Motorcycles sure have their issues. Every year, we raise them at Canada Moto Guide and every year, readers argue the pros and cons and nothing ever seems to actually change. We think of them as “hot buttons”: Loud pipes, as Zac is railing against this week, and lane-filtering, as he wrote about last month, are two of the most polarizing challenges facing Canadian motorcyclists. There are others, of course: speed limits, Sikhs and their turbans, proper training, correct gear, all guaranteed to start a conversation and keep it going well past the time it should all be settled.
Interestingly, though, there are a couple of issues affecting us that were resolved long ago in very different ways, and they give us a lesson in what might happen with today’s concerns. Helmet laws and top-speed wars used to be a big deal, and while the first was settled by the government imposing legislation on us – end of argument – the second was dealt with voluntarily by the industry with a far more satisfying result.
Don’t get me wrong with helmet laws: CMG’s view is that riders should always wear a proper helmet, just as they should always wear All The Gear, All The Time. To ride without a helmet is just dumb, and selfish. That doesn’t mean that I don’t like to do so every now and again. My own personal rule is that if I’m in a helmet-free state, no more than one day in a year, I might ride without a helmet. It feels pretty good on a country road, not too fast, with sun on my forehead and wind in my hair. But I know I’m far more likely to be killed if I fall off the bike and that’s just selfish, so I set my own rule of only once a year. To be honest, it’s been several years now since I last rode anywhere without a helmet, but I still like to have the choice. I’m glad Canada has a mandatory helmet-use law in every province and territory because otherwise I’d be tempted to be stupid more often.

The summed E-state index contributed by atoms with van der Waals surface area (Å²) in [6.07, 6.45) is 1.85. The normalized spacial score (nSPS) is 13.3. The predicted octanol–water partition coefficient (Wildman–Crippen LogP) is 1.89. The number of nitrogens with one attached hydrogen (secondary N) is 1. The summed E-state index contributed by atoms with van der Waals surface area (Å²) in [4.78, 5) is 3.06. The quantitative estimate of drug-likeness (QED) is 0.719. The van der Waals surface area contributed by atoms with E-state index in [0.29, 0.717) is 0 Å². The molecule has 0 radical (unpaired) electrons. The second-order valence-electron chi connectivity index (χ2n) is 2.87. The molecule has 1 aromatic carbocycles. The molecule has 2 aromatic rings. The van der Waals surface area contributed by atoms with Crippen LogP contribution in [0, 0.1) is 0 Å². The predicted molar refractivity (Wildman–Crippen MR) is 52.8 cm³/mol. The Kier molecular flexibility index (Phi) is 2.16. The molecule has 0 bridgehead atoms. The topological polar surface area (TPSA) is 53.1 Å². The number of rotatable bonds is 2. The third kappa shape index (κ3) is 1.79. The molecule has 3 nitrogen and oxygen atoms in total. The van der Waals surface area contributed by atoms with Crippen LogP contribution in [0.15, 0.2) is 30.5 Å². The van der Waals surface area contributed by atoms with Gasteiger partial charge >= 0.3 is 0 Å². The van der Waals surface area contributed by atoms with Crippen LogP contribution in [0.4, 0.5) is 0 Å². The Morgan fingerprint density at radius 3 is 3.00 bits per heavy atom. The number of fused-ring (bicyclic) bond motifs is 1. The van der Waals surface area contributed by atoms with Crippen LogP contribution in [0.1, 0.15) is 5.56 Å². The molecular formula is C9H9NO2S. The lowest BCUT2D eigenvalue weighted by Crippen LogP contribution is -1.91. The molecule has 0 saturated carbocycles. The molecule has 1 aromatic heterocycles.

The top-speed wars were more contentious. In the 1990s, most of the motorcycle manufacturers were competing hard against each other for the bragging rights of creating the fastest production motorcycle in the world. In 1999, Suzuki came out with the Hayabusa, the first easily-purchased bike capable of more than 300 km/h, and Kawasaki let it be known that the upcoming ZX-12R would be even faster. Legislators in Europe, however, were far less impressed and suggested that such motorcycles would be banned if they became any more powerful; consequently, all the manufacturers agreed to a voluntary limit on top speed of around 300 km/h, and the Kawasaki was toned down to keep its speed just a few km/h below the Suzuki, which was itself slightly detuned. Instead of pure speed, the manufacturers accepted they’d reached a practical limit and started focusing more on handling, response and comfort.
The point to all this is that the voluntary acceptance of limits is far preferable to the heavy-handed imposition of law, and we would be wise to remember this for the other challenges facing motorcycling. As Zac points out this week, many Canadian jurisdictions are considering blanket limits on motorcycles as a way to silence those with loud pipes, as has already happened in parts of Quebec; if we don’t make the decision for ourselves to stop pissing people off with overly loud pipes, then lawmakers will just prohibit all motorcycles from entire regions, whether they have loud pipes or not. This is the last thing any of us want – can’t we all agree on that?